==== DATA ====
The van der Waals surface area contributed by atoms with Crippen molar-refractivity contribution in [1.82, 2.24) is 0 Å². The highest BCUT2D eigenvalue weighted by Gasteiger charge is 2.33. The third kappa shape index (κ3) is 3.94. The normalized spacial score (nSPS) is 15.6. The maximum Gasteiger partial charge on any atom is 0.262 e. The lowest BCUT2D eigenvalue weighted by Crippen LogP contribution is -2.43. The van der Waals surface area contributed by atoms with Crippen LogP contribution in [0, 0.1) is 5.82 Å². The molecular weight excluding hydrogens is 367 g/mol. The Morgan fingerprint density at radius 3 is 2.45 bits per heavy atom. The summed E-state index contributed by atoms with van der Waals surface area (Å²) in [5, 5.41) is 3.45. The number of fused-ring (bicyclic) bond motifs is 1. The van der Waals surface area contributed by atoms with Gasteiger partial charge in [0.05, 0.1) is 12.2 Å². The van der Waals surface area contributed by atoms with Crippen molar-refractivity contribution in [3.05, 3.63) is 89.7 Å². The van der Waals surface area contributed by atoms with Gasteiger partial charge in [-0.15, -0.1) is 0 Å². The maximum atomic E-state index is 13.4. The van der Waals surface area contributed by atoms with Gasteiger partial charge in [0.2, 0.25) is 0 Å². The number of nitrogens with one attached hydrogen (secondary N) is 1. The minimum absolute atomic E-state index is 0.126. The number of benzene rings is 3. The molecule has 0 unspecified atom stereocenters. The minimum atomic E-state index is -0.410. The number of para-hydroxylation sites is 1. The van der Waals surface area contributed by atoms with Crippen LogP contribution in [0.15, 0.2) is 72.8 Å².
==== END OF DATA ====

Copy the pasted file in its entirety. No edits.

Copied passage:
The van der Waals surface area contributed by atoms with Crippen molar-refractivity contribution in [1.82, 2.24) is 0 Å². The highest BCUT2D eigenvalue weighted by Gasteiger charge is 2.33. The third kappa shape index (κ3) is 3.94. The normalized spacial score (nSPS) is 15.6. The maximum Gasteiger partial charge on any atom is 0.262 e. The lowest BCUT2D eigenvalue weighted by Crippen LogP contribution is -2.43. The van der Waals surface area contributed by atoms with Crippen LogP contribution in [0, 0.1) is 5.82 Å². The molecular weight excluding hydrogens is 367 g/mol. The Morgan fingerprint density at radius 3 is 2.45 bits per heavy atom. The summed E-state index contributed by atoms with van der Waals surface area (Å²) in [5, 5.41) is 3.45. The number of fused-ring (bicyclic) bond motifs is 1. The van der Waals surface area contributed by atoms with Gasteiger partial charge in [0.05, 0.1) is 12.2 Å². The van der Waals surface area contributed by atoms with Crippen molar-refractivity contribution in [3.05, 3.63) is 89.7 Å². The van der Waals surface area contributed by atoms with Gasteiger partial charge in [-0.15, -0.1) is 0 Å². The maximum atomic E-state index is 13.4. The van der Waals surface area contributed by atoms with Gasteiger partial charge in [0.2, 0.25) is 0 Å². The number of nitrogens with one attached hydrogen (secondary N) is 1. The minimum absolute atomic E-state index is 0.126. The number of benzene rings is 3. The molecule has 0 unspecified atom stereocenters. The minimum atomic E-state index is -0.410. The number of para-hydroxylation sites is 1. The van der Waals surface area contributed by atoms with Crippen LogP contribution in [0.15, 0.2) is 72.8 Å².